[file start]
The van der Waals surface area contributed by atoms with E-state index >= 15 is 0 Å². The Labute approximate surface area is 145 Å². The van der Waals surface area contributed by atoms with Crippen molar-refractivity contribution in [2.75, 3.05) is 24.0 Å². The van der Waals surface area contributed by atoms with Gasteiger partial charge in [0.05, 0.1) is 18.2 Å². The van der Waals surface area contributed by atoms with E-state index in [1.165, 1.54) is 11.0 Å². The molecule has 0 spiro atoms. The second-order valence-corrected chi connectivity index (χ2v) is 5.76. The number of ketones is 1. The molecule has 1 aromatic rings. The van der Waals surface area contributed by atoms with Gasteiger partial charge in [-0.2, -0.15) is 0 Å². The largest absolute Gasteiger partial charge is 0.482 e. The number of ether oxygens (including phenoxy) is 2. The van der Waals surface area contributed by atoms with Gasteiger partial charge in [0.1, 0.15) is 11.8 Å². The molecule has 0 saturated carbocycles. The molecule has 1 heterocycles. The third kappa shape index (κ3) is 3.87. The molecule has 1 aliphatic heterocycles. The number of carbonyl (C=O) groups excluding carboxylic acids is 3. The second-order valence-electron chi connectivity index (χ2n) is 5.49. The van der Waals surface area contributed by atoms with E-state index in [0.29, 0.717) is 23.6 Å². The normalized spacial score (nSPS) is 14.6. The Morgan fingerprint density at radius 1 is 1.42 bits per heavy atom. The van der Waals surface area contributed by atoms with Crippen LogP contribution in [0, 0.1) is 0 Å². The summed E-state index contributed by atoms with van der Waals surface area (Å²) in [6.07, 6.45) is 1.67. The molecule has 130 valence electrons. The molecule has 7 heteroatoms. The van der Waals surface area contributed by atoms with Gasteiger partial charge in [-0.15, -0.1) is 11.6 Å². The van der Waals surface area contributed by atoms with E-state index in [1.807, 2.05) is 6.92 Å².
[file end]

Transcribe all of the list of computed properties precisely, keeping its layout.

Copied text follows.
The van der Waals surface area contributed by atoms with E-state index >= 15 is 0 Å². The Labute approximate surface area is 145 Å². The van der Waals surface area contributed by atoms with Crippen molar-refractivity contribution in [2.75, 3.05) is 24.0 Å². The van der Waals surface area contributed by atoms with Gasteiger partial charge in [0.05, 0.1) is 18.2 Å². The van der Waals surface area contributed by atoms with E-state index in [1.165, 1.54) is 11.0 Å². The molecule has 0 spiro atoms. The second-order valence-corrected chi connectivity index (χ2v) is 5.76. The number of ketones is 1. The molecule has 1 aromatic rings. The van der Waals surface area contributed by atoms with Gasteiger partial charge in [-0.2, -0.15) is 0 Å². The largest absolute Gasteiger partial charge is 0.482 e. The number of ether oxygens (including phenoxy) is 2. The van der Waals surface area contributed by atoms with Gasteiger partial charge in [0.1, 0.15) is 11.8 Å². The molecule has 0 saturated carbocycles. The molecule has 1 heterocycles. The third kappa shape index (κ3) is 3.87. The molecule has 1 aliphatic heterocycles. The number of carbonyl (C=O) groups excluding carboxylic acids is 3. The second-order valence-electron chi connectivity index (χ2n) is 5.49. The van der Waals surface area contributed by atoms with E-state index in [0.29, 0.717) is 23.6 Å². The normalized spacial score (nSPS) is 14.6. The Morgan fingerprint density at radius 1 is 1.42 bits per heavy atom. The van der Waals surface area contributed by atoms with Crippen LogP contribution in [0, 0.1) is 0 Å². The summed E-state index contributed by atoms with van der Waals surface area (Å²) in [6.07, 6.45) is 1.67. The molecule has 130 valence electrons. The molecule has 7 heteroatoms. The van der Waals surface area contributed by atoms with Gasteiger partial charge in [-0.15, -0.1) is 11.6 Å². The van der Waals surface area contributed by atoms with E-state index in [1.807, 2.05) is 6.92 Å².